The Haitian Times panel on Flag Day, featured Wyclef Jean, the Grammy Awards winner musician as well as Dr. Yveline Alexis, a professor at Oberlin College and yours truly. It was moderated by our own Macollvie J. Neel.
But to me, Wyclef was not the only star on the panel. I was deeply honored to have met Dave Fils-Aimé and Nedgine Paul Deroly. Both are highly educated at elite American universities and they chose to return home to do God’s work in a place with little hope.
Deroly holds degrees from Yale and Harvard and co-founded Anseye Pou Haiti, or Teach for Haiti. In 2014, she was named among the top global social innovators by Echoing Green.
“We believe that we can look inward to push forward … ,” she told Harvard Ed. magazine in 2016. “[We want] students to value and be proud of where they come from.”
Deroly set out to tackle the country’s education challenges, including a lack of teacher training and glaring inequities in schooling, particularly in the rural areas in which nearly 70% of Haitians live.
The organization recruits an all-Haitian group of existing teachers and recent graduates to become fellows, focusing on underserved rural areas. After a two-year program of pedagogical and leadership training, more than 75% of the fellows return to their communities — not just as teachers, but as civic leaders — with the knowledge and skills needed to spread educational equity and drive change in their communities.
Fils-Aimé is also a graduate of Yale and Harvard who returned to Haiti in 2012 initially to work with the United Nations Development Programme and a year later he launched the organization, Basketball to Uplift the Youth using basketball as a conduit to educate and mentor underprivileged young people in Haiti.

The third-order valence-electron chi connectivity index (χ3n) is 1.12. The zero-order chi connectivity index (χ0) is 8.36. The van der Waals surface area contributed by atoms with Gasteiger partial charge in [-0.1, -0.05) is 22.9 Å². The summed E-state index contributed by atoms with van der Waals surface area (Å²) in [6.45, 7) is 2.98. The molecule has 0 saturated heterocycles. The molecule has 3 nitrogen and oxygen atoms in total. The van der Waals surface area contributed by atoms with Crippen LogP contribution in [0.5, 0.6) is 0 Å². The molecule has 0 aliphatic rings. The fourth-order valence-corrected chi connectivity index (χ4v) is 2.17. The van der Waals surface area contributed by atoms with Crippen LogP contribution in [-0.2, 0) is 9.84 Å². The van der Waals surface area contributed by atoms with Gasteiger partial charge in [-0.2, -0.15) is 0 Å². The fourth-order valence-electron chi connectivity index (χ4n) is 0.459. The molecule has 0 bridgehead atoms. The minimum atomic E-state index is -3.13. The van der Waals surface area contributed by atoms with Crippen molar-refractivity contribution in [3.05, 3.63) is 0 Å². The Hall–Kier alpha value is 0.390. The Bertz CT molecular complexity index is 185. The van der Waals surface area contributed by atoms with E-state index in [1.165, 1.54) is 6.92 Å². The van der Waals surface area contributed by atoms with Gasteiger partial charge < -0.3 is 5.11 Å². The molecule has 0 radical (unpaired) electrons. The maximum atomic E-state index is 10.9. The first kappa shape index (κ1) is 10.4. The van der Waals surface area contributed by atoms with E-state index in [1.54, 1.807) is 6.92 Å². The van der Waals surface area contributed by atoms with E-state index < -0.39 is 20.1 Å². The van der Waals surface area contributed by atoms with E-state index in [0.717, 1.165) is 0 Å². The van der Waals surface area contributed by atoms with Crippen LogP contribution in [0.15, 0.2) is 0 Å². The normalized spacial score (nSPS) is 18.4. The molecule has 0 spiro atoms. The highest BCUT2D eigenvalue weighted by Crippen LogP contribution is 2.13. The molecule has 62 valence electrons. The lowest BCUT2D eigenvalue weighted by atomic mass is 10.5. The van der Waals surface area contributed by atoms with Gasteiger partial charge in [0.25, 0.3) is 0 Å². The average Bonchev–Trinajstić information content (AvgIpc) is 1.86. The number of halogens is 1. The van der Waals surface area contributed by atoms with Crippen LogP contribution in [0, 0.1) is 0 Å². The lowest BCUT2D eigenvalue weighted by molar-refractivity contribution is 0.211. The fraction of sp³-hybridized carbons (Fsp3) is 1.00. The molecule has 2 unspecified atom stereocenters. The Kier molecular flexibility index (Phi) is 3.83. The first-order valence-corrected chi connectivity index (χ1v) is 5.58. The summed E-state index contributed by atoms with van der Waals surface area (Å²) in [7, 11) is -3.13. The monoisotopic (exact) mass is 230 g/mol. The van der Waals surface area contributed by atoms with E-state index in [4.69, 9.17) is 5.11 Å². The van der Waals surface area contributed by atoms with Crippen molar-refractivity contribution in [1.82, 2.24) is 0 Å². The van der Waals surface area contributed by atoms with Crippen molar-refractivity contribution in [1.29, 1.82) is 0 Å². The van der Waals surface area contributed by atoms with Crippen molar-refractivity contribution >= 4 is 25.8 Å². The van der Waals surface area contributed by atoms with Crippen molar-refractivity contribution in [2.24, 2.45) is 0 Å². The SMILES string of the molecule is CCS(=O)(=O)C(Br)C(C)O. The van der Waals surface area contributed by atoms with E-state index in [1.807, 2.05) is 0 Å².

Fils-Aimé shared many great insights on the reality in Haiti as someone who has lived there for nearly decade. But Fils-Aimé got to the core of the situation in Haiti with a simple basketball game that he organized between his boys and students from one of Haiti’s elite high schools.
To me, it wasn’t just a game. It was a kind of social bonding between two groups whose paths in life would have never crossed. After the game the students realized that they share many of the same interests and exchanged contact information and hope to remain friends for a long time.
This is what I meant last week when I opined that Haiti is in dire need of a truth and reconciliation commission like South Africa did after the Apartheid system was dismantled under withering boycott from the world.
I returned to this point because a friend who is weighing a presidential run was skeptical about the idea and didn’t think it was feasible to do in Haiti.
“Mission impossible, because we are all maroons,” the friend wrote to me via WhatsApp, referring to Haitians’ propensity for distrusting each other. “ It takes an empowered group of competent people with integrity who are accountable to each other without any ruse. The big problem is how to go to the elections and win with armed gangs in the pay of 2 to 3 bosses who fight among themselves to keep or take power.”
People like Fils-Aimé and Deroly make me smile with optimism, at least on Haitian Heritage Month.